All-in one unit for electric drives
FTCAP in Germany has developed and manufactured a low-inductance capacitor unit that, together with a heat sink and housing, forms an integrated electromechanical device for high-efficiency electric drives (writes Nick Flaherty).
The development is part of the H3Top project in collaboration with Robert Bosch, Infineon Technologies, Daimler and Aachen University to develop a DC-link capacitor for next-generation EVs. The design uses a narrow, zinc-plated polypropylene film winding to minimise the internal resistance, reducing power losses by 20% in EVs operating at 800 V rather than today’s 400 V.
Integrating the unit, and connecting the capacitor directly to the heat sink, enables a compact design measuring 29 x 21 cm. The 18 mm-wide polypropylene film is 2.4 μm thick, and the wedge-shaped zinc coating developed for the project has a resistance that varies from 3 Ω to 37 Ω.
The design uses two capacitors in series, each with a capacitance of 630 μF and a rated voltage of 450 V DC. Other requirements included 12 connecting terminals for power modules, direct connection of the heat sink, and distribution of the DC voltage via internal power rails.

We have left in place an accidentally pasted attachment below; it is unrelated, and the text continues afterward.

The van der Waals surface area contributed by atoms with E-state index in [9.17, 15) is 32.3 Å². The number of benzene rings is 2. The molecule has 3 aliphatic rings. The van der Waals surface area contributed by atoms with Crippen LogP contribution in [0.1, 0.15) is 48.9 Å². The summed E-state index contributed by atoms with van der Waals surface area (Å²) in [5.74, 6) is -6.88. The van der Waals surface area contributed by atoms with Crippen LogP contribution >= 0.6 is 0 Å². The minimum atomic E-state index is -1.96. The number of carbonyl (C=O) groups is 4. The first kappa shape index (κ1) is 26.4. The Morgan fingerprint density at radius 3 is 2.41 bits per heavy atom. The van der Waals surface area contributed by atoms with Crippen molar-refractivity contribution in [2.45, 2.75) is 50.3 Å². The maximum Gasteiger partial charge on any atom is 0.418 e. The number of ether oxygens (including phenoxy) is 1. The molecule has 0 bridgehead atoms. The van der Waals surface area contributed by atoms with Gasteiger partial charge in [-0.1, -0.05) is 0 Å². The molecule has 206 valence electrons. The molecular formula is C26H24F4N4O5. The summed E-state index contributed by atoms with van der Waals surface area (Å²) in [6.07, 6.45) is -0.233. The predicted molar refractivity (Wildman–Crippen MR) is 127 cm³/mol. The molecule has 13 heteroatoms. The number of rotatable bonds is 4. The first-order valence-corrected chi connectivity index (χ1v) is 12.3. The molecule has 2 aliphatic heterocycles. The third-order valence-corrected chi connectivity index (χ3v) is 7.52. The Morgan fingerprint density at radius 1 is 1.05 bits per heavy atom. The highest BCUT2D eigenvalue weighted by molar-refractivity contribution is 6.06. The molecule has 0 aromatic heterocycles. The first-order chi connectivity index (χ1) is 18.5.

“We developed different concepts in coordination with the project partners that fulfilled the various individual requirements,” said Andre Tausche, managing director of FTCAP.
“On the basis of different simulations and load profiles, we finally chose a model in which all the capacitor modules are on the same level. That simplifies the mechanical design and assembly.”
The integrated design means the DC voltage distribution can be achieved within the capacitor.
The DC power rails and corresponding connections are integrated in the capacitor and protected by joint potting, so only one external DC connection is necessary.
The short electrical connections to the power semiconductors enable a low-inductance connection for the high (100-plus kHz) switching frequencies used by SiC devices.
The winding achieves a capacitance of 78.75 μF in a single unit. Two windings are connected in parallel within one bank to give a capacitance of 2 x 157.5 μF. For the entire capacitor, which consists of four parallel connected banks, the capacitance is 2 x 630 μF.
Potting the heat sink with the windings makes it possible to attach the semiconductor modules directly to the heat sink, but still in the vicinity of the capacitor. In addition, the connection and distribution of the DC voltage was achieved for the first time using flexible power rails that were specially developed for this project.